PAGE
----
substances, such as Runge and Unverdorben ; but I would Mr. T. J. Phillips Jodrell has also placed at the disposal now ask, Did any of these chemists make these investiof the Royal Society the munificent sum of six thousand gations with the hope of gain ? was it not rather from the pounds, to be applied in any manner that they may con- love of research, and that alone ? and now these products, sider for the time being most conducive to the encourage which were then practically useless, are the basis of the ment of research in physical sciences.

aniline colours. But to go further : Doebereiner a long When we consider how much of our science is of a while ago obtained from alcohol a substance which he physical nature we must be grateful for this bequest; and called " light oxygen ether,” now known as aldehyd. it is to be hoped that these helps will more and more Gay-Lussac produced iodide of ethyl in 1815. Dumas stimulate research in the United Kingdom ; and if we and Peligot discovered the corresponding substance iodide have any hope of keeping pace with the large amount of of methyl in 1835 ; but, as in the cases I have previously work now being carried on in other countries, we must referred to, these bodies had no practical value, and were indeed be energetic.

never prepared but in the laboratory. Hofmann, in his The employment of well-trained chemists in chemical researches on the molecular constitution of the volatile works is now becoming much more general than hereto- organic bases, discovered in 1850 the replacement com. fore, especially on the Continent, where in some cases a pounds of aniline containing alcohol radicals. considerable staff is employed and provided with suitable All these compounds have now been manufactured on appliances, for the purpose not only of attending to and the large scale, and used in the futher development of the perfecting the ordinary operations which are in use, but industry of these artificial colouring-matters. to make investigations in relation to the class of manu. Other substances might be mentioned; but I think these fa&ure they are engaged in. A conviction of the necessity I are sufficient to show how the products of research which, of this is gaining strength in this country, though not so when first discovered and for a long period afterwards, quickly as might be desired; nevertheless these things were of only scientific interest, at last became of great are encouraging.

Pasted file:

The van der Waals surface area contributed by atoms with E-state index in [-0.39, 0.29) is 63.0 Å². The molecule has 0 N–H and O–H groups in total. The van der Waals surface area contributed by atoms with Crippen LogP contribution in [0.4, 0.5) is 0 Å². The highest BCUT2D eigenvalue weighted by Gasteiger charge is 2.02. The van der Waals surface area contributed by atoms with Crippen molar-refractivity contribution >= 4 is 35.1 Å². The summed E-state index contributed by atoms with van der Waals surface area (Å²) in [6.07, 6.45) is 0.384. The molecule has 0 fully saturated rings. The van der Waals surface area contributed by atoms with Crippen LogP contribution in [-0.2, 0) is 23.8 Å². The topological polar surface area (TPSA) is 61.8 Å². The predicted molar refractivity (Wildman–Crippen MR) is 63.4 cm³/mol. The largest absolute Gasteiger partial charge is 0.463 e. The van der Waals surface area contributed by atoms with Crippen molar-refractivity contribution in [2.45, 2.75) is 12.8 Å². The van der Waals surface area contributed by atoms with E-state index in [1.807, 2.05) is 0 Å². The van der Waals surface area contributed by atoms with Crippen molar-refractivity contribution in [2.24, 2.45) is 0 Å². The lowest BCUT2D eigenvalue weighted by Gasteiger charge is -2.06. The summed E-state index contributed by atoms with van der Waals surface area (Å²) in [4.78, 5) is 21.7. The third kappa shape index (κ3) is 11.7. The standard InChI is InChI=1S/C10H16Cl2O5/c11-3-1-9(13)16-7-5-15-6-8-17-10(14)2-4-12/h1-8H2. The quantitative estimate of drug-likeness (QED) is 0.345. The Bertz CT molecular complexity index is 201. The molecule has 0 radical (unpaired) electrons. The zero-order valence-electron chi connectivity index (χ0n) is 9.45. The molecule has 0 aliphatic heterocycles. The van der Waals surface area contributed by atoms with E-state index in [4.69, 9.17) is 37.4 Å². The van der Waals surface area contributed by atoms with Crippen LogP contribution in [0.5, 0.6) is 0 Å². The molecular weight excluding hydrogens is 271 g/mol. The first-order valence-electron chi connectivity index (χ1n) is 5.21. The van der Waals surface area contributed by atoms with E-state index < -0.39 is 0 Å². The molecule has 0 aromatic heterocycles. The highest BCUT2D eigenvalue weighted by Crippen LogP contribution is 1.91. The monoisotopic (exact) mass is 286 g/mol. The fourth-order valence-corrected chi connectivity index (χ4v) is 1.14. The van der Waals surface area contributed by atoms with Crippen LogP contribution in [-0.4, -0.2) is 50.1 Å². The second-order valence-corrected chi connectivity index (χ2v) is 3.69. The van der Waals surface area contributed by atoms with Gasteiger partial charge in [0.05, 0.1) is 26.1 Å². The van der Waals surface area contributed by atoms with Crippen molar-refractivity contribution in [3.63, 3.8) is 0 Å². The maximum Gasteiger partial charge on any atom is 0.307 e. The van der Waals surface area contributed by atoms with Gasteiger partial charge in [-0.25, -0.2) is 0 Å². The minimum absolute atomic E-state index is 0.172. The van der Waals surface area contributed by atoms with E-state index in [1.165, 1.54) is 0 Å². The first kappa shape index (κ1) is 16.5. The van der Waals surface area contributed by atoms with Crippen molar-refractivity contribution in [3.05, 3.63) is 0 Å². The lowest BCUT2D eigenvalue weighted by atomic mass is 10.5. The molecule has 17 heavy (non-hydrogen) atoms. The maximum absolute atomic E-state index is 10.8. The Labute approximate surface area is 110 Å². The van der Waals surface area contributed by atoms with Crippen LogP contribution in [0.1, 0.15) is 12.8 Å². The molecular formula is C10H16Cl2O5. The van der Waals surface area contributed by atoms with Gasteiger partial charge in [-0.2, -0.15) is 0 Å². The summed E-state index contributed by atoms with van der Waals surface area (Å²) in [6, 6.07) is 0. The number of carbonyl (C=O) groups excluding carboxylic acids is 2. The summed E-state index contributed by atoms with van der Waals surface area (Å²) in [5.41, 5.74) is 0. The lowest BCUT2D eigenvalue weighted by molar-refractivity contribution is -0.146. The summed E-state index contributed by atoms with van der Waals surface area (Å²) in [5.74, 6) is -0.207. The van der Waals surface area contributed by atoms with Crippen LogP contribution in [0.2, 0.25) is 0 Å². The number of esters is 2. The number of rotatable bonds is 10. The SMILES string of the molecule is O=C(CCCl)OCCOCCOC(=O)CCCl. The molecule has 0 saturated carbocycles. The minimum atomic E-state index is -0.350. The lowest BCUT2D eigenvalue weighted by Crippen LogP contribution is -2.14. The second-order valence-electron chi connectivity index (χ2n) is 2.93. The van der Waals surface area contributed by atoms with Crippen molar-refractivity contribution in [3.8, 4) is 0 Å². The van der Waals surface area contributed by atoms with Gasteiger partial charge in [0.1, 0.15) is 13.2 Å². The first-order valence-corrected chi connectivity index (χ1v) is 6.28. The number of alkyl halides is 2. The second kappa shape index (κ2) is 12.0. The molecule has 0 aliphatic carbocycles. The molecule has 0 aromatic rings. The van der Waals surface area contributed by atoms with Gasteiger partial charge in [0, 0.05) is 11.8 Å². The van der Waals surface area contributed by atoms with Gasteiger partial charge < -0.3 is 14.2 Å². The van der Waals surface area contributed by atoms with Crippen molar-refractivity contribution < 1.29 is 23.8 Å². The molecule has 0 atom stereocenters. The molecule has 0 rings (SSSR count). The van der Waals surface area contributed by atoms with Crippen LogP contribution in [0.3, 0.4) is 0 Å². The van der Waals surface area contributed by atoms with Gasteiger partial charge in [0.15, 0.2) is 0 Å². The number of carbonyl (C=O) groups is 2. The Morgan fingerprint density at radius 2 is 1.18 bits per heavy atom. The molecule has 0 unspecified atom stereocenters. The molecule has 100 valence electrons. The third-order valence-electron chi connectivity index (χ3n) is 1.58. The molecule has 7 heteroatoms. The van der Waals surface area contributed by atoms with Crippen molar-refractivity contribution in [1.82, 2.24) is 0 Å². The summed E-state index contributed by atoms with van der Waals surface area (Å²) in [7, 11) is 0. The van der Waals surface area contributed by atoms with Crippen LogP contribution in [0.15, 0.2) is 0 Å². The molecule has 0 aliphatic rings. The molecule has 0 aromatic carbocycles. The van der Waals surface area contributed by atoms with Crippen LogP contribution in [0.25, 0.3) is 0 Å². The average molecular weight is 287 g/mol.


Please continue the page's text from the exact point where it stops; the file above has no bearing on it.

practical value; and it is evident that, had not the invesWith reference to the progress of chemistry and what tigations and discoveries I have referred to been made as have been the fruits of research of late years, it will be they were solely from a love of science, no aniline colours impossible for me to give even a general outline, the would now be known. a mount of work being so large; in fact, to recount the The colouring-matters I have hitherto spoken of are list of investigations made during the past year would nitrogenous, and derived from benzol and its homologues. take up most of the time at my disposal.

There are a few others, however, of the same origin Amongst the most interesting, perhaps, are those re- which contain no nitrogen; but they are of secondary lating to isomerism, especially in the aromatic series of importance. organic bodies; a:d it is probable that a more intimate I now pass on to another class of colouring-matter, knowledge of this subject will be found of really practical which is obtained from anthracen, a coal-tar product value.

differing from benzol and toluol in physical characters, As I am unable to give an account of the work done inasmuch as it is a magnificent crystalline solid. during the past year on account of its extent and diversity, The first colouring-matter derived from anthracen I propose to refer to some of the practical results which which I wish to draw your attention to, is alizarin, the have already accrued from Organic Chemistry, as a plea principal dyeing agent found in madder-root. This subfor the encouragement of research ; and those I intend to stance was for a long time supposed to be related to speak of are of special interest also on account of their close naphthalin, inasmuch as phthalic acid can be produced connection with the textile manufactures of Great Britain. from both of them; and many were the experiments made I need scarcely say I refer to the colouring-matters which by chemists in this direction; it was not, however, until have been obtained from the products found in tar. 1868 that this was proved to be a mistake, and its rela

It was in 1856, now twenty years since, that this in- tionship to anthracen was discovered by Graebe and dustry was commenced by the discovery of the "mauve Liebermann, who succeeded in preparing this coal-tar or "aniline purple ;” and it may be of interest to state product from the natural alizarin itself. that it was in Scotland, in the autumn of the same year, Having obtained this important result, they turned their that the first experiments upon the application of this attention further to the subject, hoping to find some prodye to the arts of dyeing and calico-printing were made, cess by which alizarin could be produced from anthraien; at Perth and Maryhill.